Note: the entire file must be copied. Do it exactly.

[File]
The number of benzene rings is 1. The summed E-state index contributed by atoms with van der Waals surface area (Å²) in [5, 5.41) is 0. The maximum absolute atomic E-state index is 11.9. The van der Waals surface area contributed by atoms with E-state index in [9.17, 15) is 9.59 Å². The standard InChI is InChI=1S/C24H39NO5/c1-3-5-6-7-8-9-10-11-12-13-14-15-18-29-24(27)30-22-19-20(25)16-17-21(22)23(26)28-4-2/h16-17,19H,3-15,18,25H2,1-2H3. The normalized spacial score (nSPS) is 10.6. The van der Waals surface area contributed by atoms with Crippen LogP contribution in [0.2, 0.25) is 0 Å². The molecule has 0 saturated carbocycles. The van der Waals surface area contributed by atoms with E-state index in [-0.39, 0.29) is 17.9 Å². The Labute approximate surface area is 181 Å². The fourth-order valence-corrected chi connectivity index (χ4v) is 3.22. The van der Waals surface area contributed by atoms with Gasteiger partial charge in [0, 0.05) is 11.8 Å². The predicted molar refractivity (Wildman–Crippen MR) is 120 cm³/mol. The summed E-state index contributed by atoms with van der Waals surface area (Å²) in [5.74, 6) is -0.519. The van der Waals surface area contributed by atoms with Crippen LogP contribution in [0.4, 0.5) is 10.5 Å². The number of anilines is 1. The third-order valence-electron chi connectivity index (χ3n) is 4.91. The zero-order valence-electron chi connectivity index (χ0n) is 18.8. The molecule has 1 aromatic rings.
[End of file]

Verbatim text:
The number of benzene rings is 1. The summed E-state index contributed by atoms with van der Waals surface area (Å²) in [5, 5.41) is 0. The maximum absolute atomic E-state index is 11.9. The van der Waals surface area contributed by atoms with E-state index in [9.17, 15) is 9.59 Å². The standard InChI is InChI=1S/C24H39NO5/c1-3-5-6-7-8-9-10-11-12-13-14-15-18-29-24(27)30-22-19-20(25)16-17-21(22)23(26)28-4-2/h16-17,19H,3-15,18,25H2,1-2H3. The normalized spacial score (nSPS) is 10.6. The van der Waals surface area contributed by atoms with Crippen LogP contribution in [0.2, 0.25) is 0 Å². The molecule has 0 saturated carbocycles. The van der Waals surface area contributed by atoms with E-state index in [-0.39, 0.29) is 17.9 Å². The Labute approximate surface area is 181 Å². The fourth-order valence-corrected chi connectivity index (χ4v) is 3.22. The van der Waals surface area contributed by atoms with Gasteiger partial charge in [0, 0.05) is 11.8 Å². The predicted molar refractivity (Wildman–Crippen MR) is 120 cm³/mol. The summed E-state index contributed by atoms with van der Waals surface area (Å²) in [5.74, 6) is -0.519. The van der Waals surface area contributed by atoms with Crippen LogP contribution in [0.4, 0.5) is 10.5 Å². The number of anilines is 1. The third-order valence-electron chi connectivity index (χ3n) is 4.91. The zero-order valence-electron chi connectivity index (χ0n) is 18.8. The molecule has 1 aromatic rings.